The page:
Dark Souls II: Crown of the Ivory King DLC Review

Crown of the Ivory King is a chilling, but fitting conclusion to the Lost Crowns Trilogy, and to the entire cycle of Dark Souls II.

Release Date: September 30, 2014Platform: PS3 (reviewed), Xbox 360, PCDeveloper: From SoftwarePublisher: Bandai NamcoGenre: Action-RPG

It has been a long, uphill battle for many gamers these past few months in traversing the uncharted territory of Dark Souls II to retrieve the legendary three lost crowns. From Software first unleashed the Lost Crowns Trilogy DLC for their popular RPG dungeon crawler at the end of the summer, and since then we have scoured the poisonous ruins of Shulva, Sanctum City, and played with fire in Brume Tower. But now we must take to new picturesque and snowcapped heights in Crown of the Ivory King, the final installment of the Lost Crowns Trilogy, and some of the finest Dark Souls II gameplay to date.

Much like Crown of the Sunken King and Crown of the Old Iron King before it, Crown of the Ivory King builds its foundation around a few exciting additions to the core mechanics that push the series’ meticulous dungeon crawling gameplay into fresh new territory. This time, there are more or less three main new mechanics to master: first is the seemingly invisible enemies and bosses; next is the changing weather conditions which cast and render your torch all but useless amidst a windy snow drift when outdoors; and finally the NPC allies you can enlist to fight alongside you in the world.

The new gameplay mechanics are intriguing to say the least, but they are escalated to wondrous new levels by their placement in the breathtaking environment of Frozen Eleum Loyce and its shimmering surrounding areas. Never before in a Souls game have we seen a pure winter wonderland such as this, not even in the Painted World of Ariamis from the first Dark Souls, and to say the stunningly white world is a breath of fresh air for the grim and dim series would be a grave understatement. You’ll find banks of snow that hide invaluable treasures, alluring ice blockades that glimmer in the sunlight, and a powdery dusting of snow that covers your armor whenever you roll. Praise the sun? Praise the snow!

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In addition to the beautiful vistas you’ll encounter on your way through Crown of the Ivory King, the actual level designs themselves are incredibly complex and creative when compared to some of Dark Souls II’s base areas. For as much as I loved Dark Souls II during my initial few playthroughs, From Software has shown us once again that they have clearly saved some of their best material for this DLC trilogy, and I think if some of these areas like Frozen Eleum Loyce had been placed within the main game from the start, then Dark Souls II would have been a stronger experience overall because of it.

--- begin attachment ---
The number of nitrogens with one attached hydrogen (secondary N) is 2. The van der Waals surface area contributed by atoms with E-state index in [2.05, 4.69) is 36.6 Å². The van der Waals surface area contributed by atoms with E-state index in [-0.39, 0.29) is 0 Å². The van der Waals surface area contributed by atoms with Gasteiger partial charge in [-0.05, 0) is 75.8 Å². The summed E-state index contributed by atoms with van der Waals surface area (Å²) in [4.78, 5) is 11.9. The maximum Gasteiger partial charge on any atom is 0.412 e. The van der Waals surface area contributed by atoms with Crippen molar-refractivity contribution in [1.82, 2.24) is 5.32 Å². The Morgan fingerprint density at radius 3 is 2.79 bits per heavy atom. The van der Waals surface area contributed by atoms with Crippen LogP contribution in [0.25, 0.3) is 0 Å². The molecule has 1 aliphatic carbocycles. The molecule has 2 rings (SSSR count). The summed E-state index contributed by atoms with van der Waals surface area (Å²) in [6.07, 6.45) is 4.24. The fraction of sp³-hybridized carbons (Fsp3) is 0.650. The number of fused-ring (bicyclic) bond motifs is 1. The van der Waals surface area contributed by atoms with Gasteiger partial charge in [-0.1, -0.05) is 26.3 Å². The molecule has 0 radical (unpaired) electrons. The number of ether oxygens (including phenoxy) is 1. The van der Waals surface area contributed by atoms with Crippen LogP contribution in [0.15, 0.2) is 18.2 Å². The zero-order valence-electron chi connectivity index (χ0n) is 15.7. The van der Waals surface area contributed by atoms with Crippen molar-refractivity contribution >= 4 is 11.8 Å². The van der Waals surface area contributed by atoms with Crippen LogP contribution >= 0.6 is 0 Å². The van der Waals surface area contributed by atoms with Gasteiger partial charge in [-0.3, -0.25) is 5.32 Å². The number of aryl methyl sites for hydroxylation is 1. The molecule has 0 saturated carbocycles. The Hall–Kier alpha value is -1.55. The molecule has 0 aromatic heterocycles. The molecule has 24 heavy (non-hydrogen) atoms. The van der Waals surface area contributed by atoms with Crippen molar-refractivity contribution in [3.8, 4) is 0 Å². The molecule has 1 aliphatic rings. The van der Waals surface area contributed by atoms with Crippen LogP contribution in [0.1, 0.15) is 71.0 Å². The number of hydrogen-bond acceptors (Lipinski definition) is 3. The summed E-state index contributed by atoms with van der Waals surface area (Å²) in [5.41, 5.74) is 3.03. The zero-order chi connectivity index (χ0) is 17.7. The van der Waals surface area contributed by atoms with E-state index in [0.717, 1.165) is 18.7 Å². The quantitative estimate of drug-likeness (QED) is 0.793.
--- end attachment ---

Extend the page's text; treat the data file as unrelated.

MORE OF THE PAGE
I even found the boss fights to be much more inventive and memorable this time around, especially in light of Crown of the Old Iron King’s rehash faults, though the usual Souls tactic of throwing multiple boss types at you at once still manages to rear its ugly head on occasion. By far my favorite boss encounter is Aava the King’s Pet, a vicious ice tiger who reminds me of a smaller and more agile version of Dark Souls’ Great Grey Wolf Sif, but set in a curving outdoor arena akin to your first clash with the Tarus Demon in Undead Burg.

In the end, and regardless of your feelings on the final reward for retrieving all three crowns, Crown of the Ivory King is a more than fitting end to the Lost Crowns Trilogy, and to the entirety of Dark Souls II, for that matter. With breathtaking environments, new gameplay mechanics that are sure to keep you on your toes, and mammoth boss fights that speak to some of the Souls series’ most memorable encounters, this is the From Software that we all know and love. The only thing left to do know is lick our icy wounds until February, when the studio’s ravenous Bloodborne comes out.

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4.5 out of 5